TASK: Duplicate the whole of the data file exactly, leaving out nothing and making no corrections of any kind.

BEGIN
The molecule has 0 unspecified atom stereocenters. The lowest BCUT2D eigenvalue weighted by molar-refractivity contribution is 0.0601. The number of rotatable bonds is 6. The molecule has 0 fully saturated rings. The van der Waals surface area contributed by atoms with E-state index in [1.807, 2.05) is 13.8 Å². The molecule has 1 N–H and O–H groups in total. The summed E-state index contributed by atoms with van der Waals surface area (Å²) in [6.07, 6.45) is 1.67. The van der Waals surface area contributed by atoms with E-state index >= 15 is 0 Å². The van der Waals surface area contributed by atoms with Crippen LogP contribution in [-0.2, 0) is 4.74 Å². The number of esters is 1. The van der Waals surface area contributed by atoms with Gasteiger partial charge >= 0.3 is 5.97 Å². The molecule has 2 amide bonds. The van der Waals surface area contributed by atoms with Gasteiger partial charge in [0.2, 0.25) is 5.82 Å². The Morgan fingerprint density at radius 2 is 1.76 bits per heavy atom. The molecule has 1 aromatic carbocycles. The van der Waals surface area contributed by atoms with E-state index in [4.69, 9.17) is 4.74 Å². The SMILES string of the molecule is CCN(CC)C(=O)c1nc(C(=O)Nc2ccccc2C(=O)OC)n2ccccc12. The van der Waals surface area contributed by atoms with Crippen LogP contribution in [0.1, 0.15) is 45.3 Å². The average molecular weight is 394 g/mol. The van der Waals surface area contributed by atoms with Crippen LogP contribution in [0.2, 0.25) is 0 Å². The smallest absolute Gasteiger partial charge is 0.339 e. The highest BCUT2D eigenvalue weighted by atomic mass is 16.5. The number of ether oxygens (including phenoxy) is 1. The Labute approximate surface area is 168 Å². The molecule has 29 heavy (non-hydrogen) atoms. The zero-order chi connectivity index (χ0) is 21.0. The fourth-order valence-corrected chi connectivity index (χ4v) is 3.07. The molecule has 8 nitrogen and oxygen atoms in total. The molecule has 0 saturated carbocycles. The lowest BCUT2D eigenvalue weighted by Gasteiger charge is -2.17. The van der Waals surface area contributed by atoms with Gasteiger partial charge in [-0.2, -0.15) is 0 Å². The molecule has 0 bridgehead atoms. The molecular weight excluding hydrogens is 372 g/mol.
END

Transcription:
The molecule has 0 unspecified atom stereocenters. The lowest BCUT2D eigenvalue weighted by molar-refractivity contribution is 0.0601. The number of rotatable bonds is 6. The molecule has 0 fully saturated rings. The van der Waals surface area contributed by atoms with E-state index in [1.807, 2.05) is 13.8 Å². The molecule has 1 N–H and O–H groups in total. The summed E-state index contributed by atoms with van der Waals surface area (Å²) in [6.07, 6.45) is 1.67. The van der Waals surface area contributed by atoms with E-state index >= 15 is 0 Å². The van der Waals surface area contributed by atoms with Crippen LogP contribution in [-0.2, 0) is 4.74 Å². The number of esters is 1. The van der Waals surface area contributed by atoms with Gasteiger partial charge >= 0.3 is 5.97 Å². The molecule has 2 amide bonds. The van der Waals surface area contributed by atoms with Gasteiger partial charge in [0.2, 0.25) is 5.82 Å². The Morgan fingerprint density at radius 2 is 1.76 bits per heavy atom. The molecule has 1 aromatic carbocycles. The van der Waals surface area contributed by atoms with E-state index in [4.69, 9.17) is 4.74 Å². The SMILES string of the molecule is CCN(CC)C(=O)c1nc(C(=O)Nc2ccccc2C(=O)OC)n2ccccc12. The van der Waals surface area contributed by atoms with Crippen LogP contribution in [0.1, 0.15) is 45.3 Å². The average molecular weight is 394 g/mol. The van der Waals surface area contributed by atoms with Crippen LogP contribution in [0.2, 0.25) is 0 Å². The smallest absolute Gasteiger partial charge is 0.339 e. The highest BCUT2D eigenvalue weighted by atomic mass is 16.5. The number of ether oxygens (including phenoxy) is 1. The Labute approximate surface area is 168 Å². The molecule has 29 heavy (non-hydrogen) atoms. The zero-order chi connectivity index (χ0) is 21.0. The fourth-order valence-corrected chi connectivity index (χ4v) is 3.07. The molecule has 8 nitrogen and oxygen atoms in total. The molecule has 0 saturated carbocycles. The lowest BCUT2D eigenvalue weighted by Gasteiger charge is -2.17. The van der Waals surface area contributed by atoms with Gasteiger partial charge in [-0.2, -0.15) is 0 Å². The molecule has 0 bridgehead atoms. The molecular weight excluding hydrogens is 372 g/mol.